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Volume 6 No. 212


The Int’l Ice Hockey Federation told SBD Global that it has not yet held talks with the NHL about the issue of player participation at the next Winter Olympics in South Korea. There is no guarantee that NHL players will compete in the 2018 PyeongChang Games, as the league is divided on the issue. While the Olympics raise the visibility of the sport in the U.S., the league’s owners have to look after their business interests. And those interests take a hit if a star player sustains a season-ending injury during the Olympic tournament -- just ask the N.Y. Islanders. The team lost forward John Tavares for the remainder of the season when he tore a knee ligament during the Sochi Games playing for Team Canada. IIHF President René Fasel knows and understands the resistance and concerns of the league and its owners. However, he hopes those issues can be resolved and an agreement reached so NHL players will be part of the next Winter Games. “Naturally, we want the NHL to be there also in 2018. But the talks have not started yet,” Fasel said. “We will see what the future brings.” The NHL and its players made their first Olympic appearance during the 1998 Nagano Games. Should the league and the IIHF fail to reach consent on the issue of participation, the 2018 PyeongChang Games would lose one of its biggest draws.

BACK TO BASICS? The upcoming Winter Games will be the first to be staged at an actual ski resort town since ’92, when Albertville, France hosted the Olympics. On the heels of the Sochi Games, which featured spring-like temperatures, people are wondering if Winter Olympics will ever return to "real" winter sports destinations. Fasel said that both approaches, having Winter Games in mountain towns as well as in places with no winter sports connection, make sense. “Taking the Games to places like Sochi helps spur the local investments into infrastructure and tourism. Sochi will now serve as an Olympic training center, something Russia has not had before,” he said. “Equally, the Olympics are a great opportunity for already well-established winter sports destinations to improve facilities and infrastructure. It also helps to reignite the local enthusiasm and love for sport.” Fasel, a strong supporter of Swiss ski resorts St. Moritz and Davos’ efforts to launch a bid for ’22, is going to pay close attention to the success or failure of the 2018 PyeongChang Games as it will impact future chances of mountain towns to host Winter Olympics.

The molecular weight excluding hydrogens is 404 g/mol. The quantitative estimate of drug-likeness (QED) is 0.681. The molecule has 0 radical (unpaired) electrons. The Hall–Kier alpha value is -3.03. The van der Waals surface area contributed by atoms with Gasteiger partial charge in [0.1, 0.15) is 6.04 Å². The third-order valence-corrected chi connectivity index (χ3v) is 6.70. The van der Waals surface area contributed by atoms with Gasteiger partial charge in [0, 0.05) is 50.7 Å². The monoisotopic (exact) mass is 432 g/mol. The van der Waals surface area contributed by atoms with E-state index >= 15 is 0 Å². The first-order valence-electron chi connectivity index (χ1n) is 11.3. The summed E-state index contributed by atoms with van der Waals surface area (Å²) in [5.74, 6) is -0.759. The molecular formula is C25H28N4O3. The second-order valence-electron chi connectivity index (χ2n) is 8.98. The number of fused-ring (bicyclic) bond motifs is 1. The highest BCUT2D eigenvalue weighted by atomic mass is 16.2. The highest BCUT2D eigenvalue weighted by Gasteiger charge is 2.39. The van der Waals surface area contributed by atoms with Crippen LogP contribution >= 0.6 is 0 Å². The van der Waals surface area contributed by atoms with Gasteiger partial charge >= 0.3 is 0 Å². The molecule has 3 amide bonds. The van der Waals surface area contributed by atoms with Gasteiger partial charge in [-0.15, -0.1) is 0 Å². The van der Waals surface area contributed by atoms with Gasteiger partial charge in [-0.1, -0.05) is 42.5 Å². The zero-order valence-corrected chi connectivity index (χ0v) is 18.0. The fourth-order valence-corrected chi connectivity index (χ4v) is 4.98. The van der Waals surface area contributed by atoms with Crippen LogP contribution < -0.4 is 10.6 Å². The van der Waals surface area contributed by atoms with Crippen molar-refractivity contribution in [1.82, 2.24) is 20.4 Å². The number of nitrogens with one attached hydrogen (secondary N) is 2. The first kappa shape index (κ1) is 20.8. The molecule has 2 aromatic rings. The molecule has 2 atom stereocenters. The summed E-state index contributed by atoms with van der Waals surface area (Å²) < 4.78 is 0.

Londoners "will be able to enjoy the golden legacy of London 2012" as the Olympic Park opens to the public round-the-clock on Saturday, according to Bryant & Beard of the London EVENING STANDARD. London’s newest park "will be in operation 24-hours a day after the gates open this weekend" -- just 18 months after the Paralympic Closing Ceremony. For just a "few pounds" a head, Londoners "will be able to use world-class arenas." London Legacy Development Corp. CEO Dennis Hone said that London "has pulled off a feat unprecedented in Games history" by converting venues for community benefit so quickly. Hone: "It is a testament to the planners, designers and the construction workers who had one vision: a vibrant legacy" (EVENING STANDARD, 4/2). In London, Oliver Wainwright noted it will be "the biggest new park in Europe for 150 years." Approximately £300M ($498M) has been spent on "adapting venues, planting trees and moving minor mountains." The northern half of the park, "composed of neatly sculpted Teletubby mounds fringed by swaths of wildflower meadows," reopened in July and has already received a million visitors. A further 3 million "are expected in the coming year, now that the final piece in the jigsaw is complete with the opening of the southern park, conceived as a 'Southbank for the East End.'" Designer James Corner said, "We imagined it as a place for performance and play, markets and festivals, circuses and events" (GUARDIAN, 4/2).